BOOKS

9 Astounding Facts That Will Blow Your Bibliophilic Mind

Still not sure what to buy your great aunt this Thanksgiving, your colleagues for Christmas or your graduating son next spring? We've got you covered. The splendidly all-encompassing book "1,227 Quite Interesting Facts To Blow Your Socks Off" has enough "NO WAY!" in it for everyone. For instance:

  • 1
    <font> The word “time” is the most commonly used noun in English.</font>
    Shutterstock
    The word “time” is the most commonly used noun in English.
  • 2
    <font> An “earworm” is a song that gets stuck in your head. </font>
    Shutterstock
    An “earworm” is a song that gets stuck in your head.
  • 3
    <font> A language dies every 14 days.</font>
    Shutterstock
    A language dies every 14 days.
  • 4
    <font> 25 million Bibles were printed in 2011, compared to 208 million IKEA catalogs.</font>
    AP
    25 million Bibles were printed in 2011, compared to 208 million IKEA catalogs.
  • 5
    <font> There are about 6,900 languages in existence but more than half the world’s population uses only 20 of them.</font>
    Shutterstock
    There are about 6,900 languages in existence but more than half the world’s population uses only 20 of them.
  • 6
    <font> Charles Darwin’s editor thought “The Origin of Species” was too obscure. He suggested a book about pigeons, as “everyb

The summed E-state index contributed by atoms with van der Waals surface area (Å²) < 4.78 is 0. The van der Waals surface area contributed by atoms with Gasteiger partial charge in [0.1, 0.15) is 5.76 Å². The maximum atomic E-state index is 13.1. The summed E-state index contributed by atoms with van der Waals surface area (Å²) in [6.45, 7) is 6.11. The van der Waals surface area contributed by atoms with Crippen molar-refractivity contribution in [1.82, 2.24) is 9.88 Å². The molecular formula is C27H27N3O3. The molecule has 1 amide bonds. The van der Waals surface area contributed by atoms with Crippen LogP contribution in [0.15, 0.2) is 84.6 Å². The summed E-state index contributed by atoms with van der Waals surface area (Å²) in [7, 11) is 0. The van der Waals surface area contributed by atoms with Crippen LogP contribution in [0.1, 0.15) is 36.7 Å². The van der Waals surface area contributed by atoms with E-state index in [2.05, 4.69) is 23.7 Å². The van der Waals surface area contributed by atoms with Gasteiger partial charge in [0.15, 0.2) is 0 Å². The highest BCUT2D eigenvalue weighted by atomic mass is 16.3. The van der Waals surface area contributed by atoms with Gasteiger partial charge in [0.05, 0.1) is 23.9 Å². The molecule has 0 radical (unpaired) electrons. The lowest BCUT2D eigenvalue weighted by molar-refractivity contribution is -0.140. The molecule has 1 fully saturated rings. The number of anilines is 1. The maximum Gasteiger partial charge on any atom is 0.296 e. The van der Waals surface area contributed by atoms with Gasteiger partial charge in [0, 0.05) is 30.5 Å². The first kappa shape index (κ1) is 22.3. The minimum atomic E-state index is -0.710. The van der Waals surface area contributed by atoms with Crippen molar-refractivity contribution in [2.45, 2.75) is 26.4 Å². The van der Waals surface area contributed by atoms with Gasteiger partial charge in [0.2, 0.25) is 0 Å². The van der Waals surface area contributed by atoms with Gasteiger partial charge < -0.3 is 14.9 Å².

Shutterstock
    Charles Darwin’s editor thought “The Origin of Species” was too obscure. He suggested a book about pigeons, as “everybody is interested in pigeons.”
  • 7
    <font> A full Kindle weighs a billionth of a billionth of a gram more than a brand-new one.</font>
    AP
    A full Kindle weighs a billionth of a billionth of a gram more than a brand-new one.
  • 8
    <font> Leo Tolstoy’s wife wrote out the drafts of “War and Peace” for him, in longhand, six times.</font>
    Shutterstock
    Leo Tolstoy’s wife wrote out the drafts of “War and Peace” for him, in longhand, six times.
  • 9
    <font> 99 percent of all the words in the “Oxford English Dictionary” do not derive from Old English.</font>
    Shutterstock
    99 percent of all the words in the “Oxford English Dictionary” do not derive from Old English.
CONVERSATIONS